The excessive amount of health care regulation that deteriorates the physician-patient relationship is pushing some doctors to opt out of insurance contracts so they can spend more time with their patients.
This practice model is known as direct primary care (DPC). In exchange for a monthly fee, patients can see their DPC doctor for all of their primary care needs. DPC is similar to concierge medicine, but the key difference is that these practices deliver basic health care at an affordable price with no insurance billing whatsoever.
While DPC is a niche market, it’s experiencing considerable growth. As of 2014, over 4,400 doctors in the U.S. had transitioned to direct health care, a significant increase from just 146 in 2005. More than 30 doctors in North Carolina practice DPC.
- DPC is an appealing health care option for patients because it is price-transparent and affordable. Industry-wide data show that the average monthly membership is $75. In return, patients have quicker access to primary care services such as comprehensive annual physicals, EKG testing, joint injections, laceration repairs, and skin biopsies. North Carolina practices can even dispense prescription drugs in-house at wholesale cost.
- DPC addresses physician burnout in many ways. Because DPC doctors are no longer subject to insurance companies’ complex billing codes and prior authorizations, they can be creative in how they care for their patients. They also don’t have to spend 40 percent of practice revenue on personnel who are responsible for filing insurance claims. Removing insurance costs and keeping a low overhead helps DPC practices break even on as little as four patient visits per day. In traditional practice settings, primary care physicians see as many as 32 patients per day to stay afloat financially.
- A study conducted by University of North Carolina and North Carolina State University researchers found that patients seeking treatment from Access Healthcare, a direct-care practice located in Apex, North Carolina, spent 85 percent less on total health care spending and enjoyed an average of 35 minutes per visit compared to eight minutes in a nondirect-care practice setting.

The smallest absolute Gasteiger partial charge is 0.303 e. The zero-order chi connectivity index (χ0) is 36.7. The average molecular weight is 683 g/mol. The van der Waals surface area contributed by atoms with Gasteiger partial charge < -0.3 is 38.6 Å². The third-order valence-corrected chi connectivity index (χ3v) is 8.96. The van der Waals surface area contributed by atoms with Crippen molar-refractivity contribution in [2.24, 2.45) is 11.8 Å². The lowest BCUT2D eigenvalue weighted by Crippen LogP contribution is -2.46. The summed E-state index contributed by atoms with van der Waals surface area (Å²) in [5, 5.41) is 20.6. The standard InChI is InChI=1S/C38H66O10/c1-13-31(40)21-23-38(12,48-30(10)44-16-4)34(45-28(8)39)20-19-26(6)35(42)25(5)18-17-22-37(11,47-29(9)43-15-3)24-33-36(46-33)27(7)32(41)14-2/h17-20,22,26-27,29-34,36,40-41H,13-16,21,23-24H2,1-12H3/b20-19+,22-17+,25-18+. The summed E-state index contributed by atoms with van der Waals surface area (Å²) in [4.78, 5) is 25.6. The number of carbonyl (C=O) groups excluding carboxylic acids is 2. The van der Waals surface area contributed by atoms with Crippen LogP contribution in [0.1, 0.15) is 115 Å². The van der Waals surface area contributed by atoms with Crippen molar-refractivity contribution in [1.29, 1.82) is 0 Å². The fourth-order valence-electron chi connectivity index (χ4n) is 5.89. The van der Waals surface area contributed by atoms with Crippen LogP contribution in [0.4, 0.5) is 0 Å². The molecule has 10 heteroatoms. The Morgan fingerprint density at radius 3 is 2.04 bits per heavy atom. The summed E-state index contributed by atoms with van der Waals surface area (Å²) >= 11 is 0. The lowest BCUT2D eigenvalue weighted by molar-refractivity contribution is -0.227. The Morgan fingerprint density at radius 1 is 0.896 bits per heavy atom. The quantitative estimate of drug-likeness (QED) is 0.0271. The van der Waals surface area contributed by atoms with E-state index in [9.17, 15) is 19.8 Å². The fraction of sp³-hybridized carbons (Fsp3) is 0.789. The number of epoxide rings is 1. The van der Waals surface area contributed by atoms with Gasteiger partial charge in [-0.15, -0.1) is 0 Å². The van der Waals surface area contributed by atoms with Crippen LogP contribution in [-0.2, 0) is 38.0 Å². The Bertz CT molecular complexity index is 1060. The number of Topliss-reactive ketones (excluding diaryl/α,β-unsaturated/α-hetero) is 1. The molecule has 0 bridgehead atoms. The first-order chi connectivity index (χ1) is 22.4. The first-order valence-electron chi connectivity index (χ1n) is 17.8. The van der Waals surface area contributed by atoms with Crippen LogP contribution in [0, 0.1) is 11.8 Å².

- Because the Affordable Care Act requires most health plans to cover primary care services, many perceive that patients who pay for direct care memberships in addition to health insurance are paying twice for health care. But Americans with insurance are already committing to multiple payments for health care – monthly premiums in addition to co-pays and co-insurance. Direct care offers treatment for patients at lower out-of-pocket prices compared to an insurance plan’s out-of-pocket expenses.
- While most direct care takes place in small-practice settings, there are DPC companies that specialize in contracting with large self-insured employers. In North Carolina, Union County saved over $1.2 million in medical and prescription drug claims under its first-year contract with Paladina Health — a DPC-like franchise. Since Union County has incorporated an additional benefit option for workers to have a doctor spend more time managing their health care needs in either an on-site or near-site clinic, there has been a significant reduction in unnecessary emergency room visits, specialist referrals, and inpatient admissions.
- For the DPC model to work for Medicaid patients, the North Carolina Department of Health and Human Services (NCDHHS) could work within a federal waiver to administer and monitor health savings accounts (HSAs) or debit cards with a lump-sum contribution to eligible enrollees.
- Implement a DPC benefit option for State Health Plan members.
- Policymakers should pass legislation that simply states that direct care providers do not act as a risk-bearing entity so that patients’ monthly DPC membership fees are not classified as an insurance premium. To date, 23 states have enacted legislation that specifically defines DPC as not acting as insurance. This would protect DPC providers from Department of Insurance regulations and keep costs low for patients.